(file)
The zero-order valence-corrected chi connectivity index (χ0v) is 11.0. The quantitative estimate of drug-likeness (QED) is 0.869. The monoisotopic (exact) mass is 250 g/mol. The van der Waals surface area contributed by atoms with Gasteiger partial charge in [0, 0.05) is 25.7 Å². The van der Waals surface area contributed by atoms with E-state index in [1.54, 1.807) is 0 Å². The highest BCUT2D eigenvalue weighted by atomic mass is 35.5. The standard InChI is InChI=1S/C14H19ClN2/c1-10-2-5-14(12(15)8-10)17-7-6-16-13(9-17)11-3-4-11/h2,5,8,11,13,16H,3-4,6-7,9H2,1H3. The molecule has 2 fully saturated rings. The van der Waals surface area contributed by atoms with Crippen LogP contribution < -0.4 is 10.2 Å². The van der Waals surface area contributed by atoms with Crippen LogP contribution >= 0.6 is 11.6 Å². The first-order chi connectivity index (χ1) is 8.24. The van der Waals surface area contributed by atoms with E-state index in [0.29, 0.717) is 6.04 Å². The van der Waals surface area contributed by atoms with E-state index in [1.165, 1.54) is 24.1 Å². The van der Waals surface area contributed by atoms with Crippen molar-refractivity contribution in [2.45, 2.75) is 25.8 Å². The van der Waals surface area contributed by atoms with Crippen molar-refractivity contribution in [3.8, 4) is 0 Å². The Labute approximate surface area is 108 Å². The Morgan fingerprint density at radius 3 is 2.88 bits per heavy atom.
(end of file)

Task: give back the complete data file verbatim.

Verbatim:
The zero-order valence-corrected chi connectivity index (χ0v) is 11.0. The quantitative estimate of drug-likeness (QED) is 0.869. The monoisotopic (exact) mass is 250 g/mol. The van der Waals surface area contributed by atoms with Gasteiger partial charge in [0, 0.05) is 25.7 Å². The van der Waals surface area contributed by atoms with E-state index in [1.54, 1.807) is 0 Å². The highest BCUT2D eigenvalue weighted by atomic mass is 35.5. The standard InChI is InChI=1S/C14H19ClN2/c1-10-2-5-14(12(15)8-10)17-7-6-16-13(9-17)11-3-4-11/h2,5,8,11,13,16H,3-4,6-7,9H2,1H3. The molecule has 2 fully saturated rings. The van der Waals surface area contributed by atoms with Crippen LogP contribution < -0.4 is 10.2 Å². The van der Waals surface area contributed by atoms with Crippen LogP contribution >= 0.6 is 11.6 Å². The first-order chi connectivity index (χ1) is 8.24. The van der Waals surface area contributed by atoms with E-state index in [0.29, 0.717) is 6.04 Å². The van der Waals surface area contributed by atoms with E-state index in [1.165, 1.54) is 24.1 Å². The van der Waals surface area contributed by atoms with Crippen molar-refractivity contribution in [2.45, 2.75) is 25.8 Å². The van der Waals surface area contributed by atoms with Crippen molar-refractivity contribution in [3.8, 4) is 0 Å². The Labute approximate surface area is 108 Å². The Morgan fingerprint density at radius 3 is 2.88 bits per heavy atom.